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85643550Have you ever been at a family function and been told that you talk or act like a white girl? Have you ever been in a meeting or classroom and had all eyes turn to you when the subject of anything “black” (be it gangbanging or Kwanzaa) comes up in conversation? If you answered yes and yes, I feel your pain my sister! Actually, it would be more accurate to say that I used to feel pain in such encounters. In recent years, I have come to understand that those situations don’t really have to be either/or-type deals.

The neighborhood I grew up in was certainly not the worst in Detroit, definitely not the best, but not quite middle-class either. I knew who the prostitutes were, I could pick out the crackheads pretty quickly and I dutifully stayed away from the near-by park that was littered with dirty needles and stripped cars. Underneath all that though was a rich and textured comradery among the people in my age group. It was a bond that was nurtured during countless trips to the corner store and solidified under working streetlamps where we analyzed life with adolescent know-it-all-ness on long summer nights. They were my people and unlike my middle-class friends from school, I never felt ashamed or embarrassed to let them in my house. Most of my extended family lived a lot like I did (and they happen to be the funniest most charming people I know), so though I did not grow up in an ideal setting, my childhood was a fairly happy one, all things considered.

Fast forward to college. My sister and I were the only girls on our block who did not become teenage mothers and part of the handful of folks who went to college straight from high school. When I talked to my childhood best friend (she had one child by then) on the phone during my freshman year, I told her something about some dude I liked. She quickly admonished me and forbade to use the word “dude.” When I came home during Thanksgiving break, she told me that I was dressed like a white girl. That was an interesting observation, especially considering the fact that I bought those jeans and that sweater while I was in high school. I was hurt and insulted by her comments and felt the need to prove my blackness somehow.

As the years passed, I got similar reactions from my family. I noticed some people would change their diction around me or make ridiculous assumptions about my views on certain topics. I felt like an outsider. In college and later on in graduate school and at work, I would get the outsider treatment too. When I joined a student government group and we had to come up with a dance routine for a regional conference, I was the only black person doing that part and they tried to force me to choreograph the routine. One girl got very upset with me that I refused to teach them how to dance. I guess because I was black, I was supposed to automatically be able to dance a jig and teach massa a step or two. In countless classroom and boardroom situations I was made to feel that I was THE representative for all black people and/or that I had to unequivocally justify or eradicate certain stereotypes.

Years of living that dual consciousness that W.E.B Dubois spoke so eloquently about, made me tense and resentful and more likely to cocoon myself within a group of friends who were very similar to me demographically. I got out of that though. I don’t think there was a particular light bulb moment, but slowly and surely, I came to see that my ability to successfully function in my hood and my achievements in school and in my career(s), were equally culturally significant and worthy of sharing.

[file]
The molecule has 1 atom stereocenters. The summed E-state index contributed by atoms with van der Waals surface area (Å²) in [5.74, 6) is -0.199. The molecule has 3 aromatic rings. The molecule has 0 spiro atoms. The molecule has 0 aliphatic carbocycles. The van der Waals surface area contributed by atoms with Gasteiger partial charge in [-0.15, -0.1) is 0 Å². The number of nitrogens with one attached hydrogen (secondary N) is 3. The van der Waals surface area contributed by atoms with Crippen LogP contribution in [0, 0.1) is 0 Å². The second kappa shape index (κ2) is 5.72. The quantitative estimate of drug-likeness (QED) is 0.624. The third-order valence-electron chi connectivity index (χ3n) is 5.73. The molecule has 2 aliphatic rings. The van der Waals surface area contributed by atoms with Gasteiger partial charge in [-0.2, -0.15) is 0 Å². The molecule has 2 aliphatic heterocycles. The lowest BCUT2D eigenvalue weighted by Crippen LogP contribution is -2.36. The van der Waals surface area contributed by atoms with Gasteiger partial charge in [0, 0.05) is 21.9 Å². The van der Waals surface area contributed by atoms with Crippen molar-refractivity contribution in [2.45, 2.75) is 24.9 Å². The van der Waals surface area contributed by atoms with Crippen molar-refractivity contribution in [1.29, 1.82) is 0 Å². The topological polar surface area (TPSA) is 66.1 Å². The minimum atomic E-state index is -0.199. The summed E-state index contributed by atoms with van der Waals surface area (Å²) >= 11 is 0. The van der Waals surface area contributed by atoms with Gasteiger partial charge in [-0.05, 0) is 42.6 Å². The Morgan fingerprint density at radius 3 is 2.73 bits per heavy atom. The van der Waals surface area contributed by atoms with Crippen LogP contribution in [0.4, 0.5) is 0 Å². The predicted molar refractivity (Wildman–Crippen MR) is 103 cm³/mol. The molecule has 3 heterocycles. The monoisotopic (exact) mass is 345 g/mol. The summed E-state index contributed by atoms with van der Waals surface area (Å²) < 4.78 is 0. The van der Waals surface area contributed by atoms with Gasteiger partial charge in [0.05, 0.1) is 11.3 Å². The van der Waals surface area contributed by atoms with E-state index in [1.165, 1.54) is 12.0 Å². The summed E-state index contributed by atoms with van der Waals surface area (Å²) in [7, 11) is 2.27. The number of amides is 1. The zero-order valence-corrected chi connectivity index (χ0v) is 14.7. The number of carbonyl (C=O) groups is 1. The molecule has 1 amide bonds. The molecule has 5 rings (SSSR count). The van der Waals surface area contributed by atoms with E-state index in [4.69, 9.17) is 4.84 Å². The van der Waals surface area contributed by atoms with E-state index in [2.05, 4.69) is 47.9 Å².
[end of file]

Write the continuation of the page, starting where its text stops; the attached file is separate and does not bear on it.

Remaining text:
I am not two beings. I am a woman with a plethora of diverse experiences and sharing those experiences adds much needed depth to the tapestry of human interactions.

I learned that I had no need to feel ashamed for using a four-syllable word at a wedding reception. There was also no need for me to feel embarrassed that I could break down the lyrics of a hip hop song in a sociology class and explain the layers of meaning. I am not two beings. I am a woman with a plethora of diverse experiences and sharing those experiences adds much needed depth to the tapestry of human interactions. Yes, I am from Detroit and yes , I love escargot. The first time I had a helping of those delicious snails I was in Paris on a romantic vacation with my husband. You wouldn’t necessarily know either one of those things by looking at me but they are both part of who I am and damn it, they go together.

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  • Sonique

    “I am not two beings. I am a woman with a plethora of diverse experiences and sharing those experiences adds much needed depth to the tapestry of human interactions.”

    I am going to get this tattooed on my forehead.

  • Sonique, I’m sure your forehead is not big enough for that tattoo, but I appreciate the sentiment. LOL

  • Eve

    powerful ending —> “damn it, they GO together”

    i loved this.

  • Cdubb

    This article was on point!! Proving my blackness is something I feel like I have been forced to do for years, starting from grade school! It’s exhausting, frustrating, and has brought me to tears at times! It’s often made me not be true to myself. I am seriously have been so tired of this but I am slowly learning to just be proud of it all.

    “I am not two beings. I am a woman with a plethora of diverse experiences and sharing those experiences adds much needed depth to the tapestry of human interactions.” -This line is great!

    I will be using it but, if you don’t mind I’m gonna add the word “black” (ie ….black woman with…) b/c that’s what I am and it needn’t be questioned anymore!